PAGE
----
Simon: The CryEngine has a mechanism that filters and prioritizes sounds before they flood the it with calls. We spent a lot of testing time to find the right balance for the different situations that might arise in a game. So when you’re being chased by a bunch of Barbarians, we’re only going to play the sounds of the closest six. Before that, we started playing all 30, which was far too much. But then we chopped it down and fine tuned the roll-off curve. Also, we’re mixing to a predetermined loudness level of -23 dB as our average game volume. This helps us establish our benchmark level sounds, like dialogue. So we try to mix as we go along, as well as be disciplined about which sounds get played, so as to not clutter things up.
Florian: We also paid a lot of attention to the amount of variation in sound. It’s very much known that repetitive sounds can be your biggest enemy. Initially, we thought, “Yay, we have lots of RAM. Let’s fill it up!“. So instead of using five footsteps in a particular scene, I threw in 50. But then I realized that we don’t need that many, because the amount of time that I’d need to create and edit them all isn’t worth the effort. So we had to pick our fights by prioritizing the more important sounds, like sword clashes, and gave them more variations if needed.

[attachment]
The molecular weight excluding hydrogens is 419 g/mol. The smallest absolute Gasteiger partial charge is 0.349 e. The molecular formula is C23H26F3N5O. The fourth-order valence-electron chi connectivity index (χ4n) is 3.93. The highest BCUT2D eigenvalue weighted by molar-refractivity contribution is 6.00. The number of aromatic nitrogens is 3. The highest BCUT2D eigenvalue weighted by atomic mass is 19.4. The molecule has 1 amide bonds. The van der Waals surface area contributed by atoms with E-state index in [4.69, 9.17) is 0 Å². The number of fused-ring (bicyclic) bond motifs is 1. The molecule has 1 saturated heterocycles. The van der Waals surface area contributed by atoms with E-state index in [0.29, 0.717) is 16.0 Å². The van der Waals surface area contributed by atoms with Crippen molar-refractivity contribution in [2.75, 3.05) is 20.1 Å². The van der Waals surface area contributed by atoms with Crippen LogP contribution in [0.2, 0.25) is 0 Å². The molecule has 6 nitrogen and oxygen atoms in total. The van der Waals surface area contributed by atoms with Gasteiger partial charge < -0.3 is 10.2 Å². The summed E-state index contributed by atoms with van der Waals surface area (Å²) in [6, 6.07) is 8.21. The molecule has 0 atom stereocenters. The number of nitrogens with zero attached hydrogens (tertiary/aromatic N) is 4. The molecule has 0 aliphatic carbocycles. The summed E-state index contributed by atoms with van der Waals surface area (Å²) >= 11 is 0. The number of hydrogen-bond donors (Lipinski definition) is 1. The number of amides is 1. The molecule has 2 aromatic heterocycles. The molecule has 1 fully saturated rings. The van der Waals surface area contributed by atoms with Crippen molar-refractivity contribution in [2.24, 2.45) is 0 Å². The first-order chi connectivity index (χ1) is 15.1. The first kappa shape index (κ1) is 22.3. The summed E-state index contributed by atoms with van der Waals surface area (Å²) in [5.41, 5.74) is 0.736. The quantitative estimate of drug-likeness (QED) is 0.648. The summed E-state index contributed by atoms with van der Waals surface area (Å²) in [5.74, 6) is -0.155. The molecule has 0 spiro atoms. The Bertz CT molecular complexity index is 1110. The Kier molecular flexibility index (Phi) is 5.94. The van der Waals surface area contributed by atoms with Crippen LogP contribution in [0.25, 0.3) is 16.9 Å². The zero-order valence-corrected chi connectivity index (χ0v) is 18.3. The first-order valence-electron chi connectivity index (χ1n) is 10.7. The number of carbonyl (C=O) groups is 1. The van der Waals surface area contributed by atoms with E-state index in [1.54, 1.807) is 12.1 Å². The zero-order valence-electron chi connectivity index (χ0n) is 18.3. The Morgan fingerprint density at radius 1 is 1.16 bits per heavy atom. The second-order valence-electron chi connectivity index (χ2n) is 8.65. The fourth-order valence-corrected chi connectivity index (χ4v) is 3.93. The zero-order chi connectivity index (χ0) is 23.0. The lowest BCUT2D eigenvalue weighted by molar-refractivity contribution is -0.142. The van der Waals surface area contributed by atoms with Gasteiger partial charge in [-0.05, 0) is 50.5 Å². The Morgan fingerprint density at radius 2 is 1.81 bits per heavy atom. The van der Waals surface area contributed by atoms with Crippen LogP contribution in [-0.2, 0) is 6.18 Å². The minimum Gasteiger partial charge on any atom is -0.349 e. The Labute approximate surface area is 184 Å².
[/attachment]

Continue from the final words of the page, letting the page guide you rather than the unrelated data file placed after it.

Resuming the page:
As audio professionals, what are some of your most useful sequencing, sound design or editing tools that you guys have in your arsenals?
Simon: We use Nuendo all across our studio. It was a difficult choice to make, but it ensures that everyone is using the same platform.
Florian: The Waves plugins are standard on everyone’s computer, as well as Native Instruments Komplete. SpeakerPhone and Altiverb are also used a lot by everyone. Beyond that, it becomes a matter of individual taste. Some people like to experiment with the iPad, for example, and create sounds with that.
Simon: It’s important that the different plugins we use are compatible across the board, so that we can work collaboratively. I can do a lot with just the basics of Nuendo. I use the Waves L3 limiter a lot, as well as the McDSP line of plugins, but I also feel comfortable with stock plugins. It’s far more important that the sound team has a standardized set of tools, rather than getting lost in different plugins. The single-most important thing for us is to have a good source recording. If you pay attention to having the right microphone, in the right position, recording the right sound, you’ll be in a much better position than having tons of software.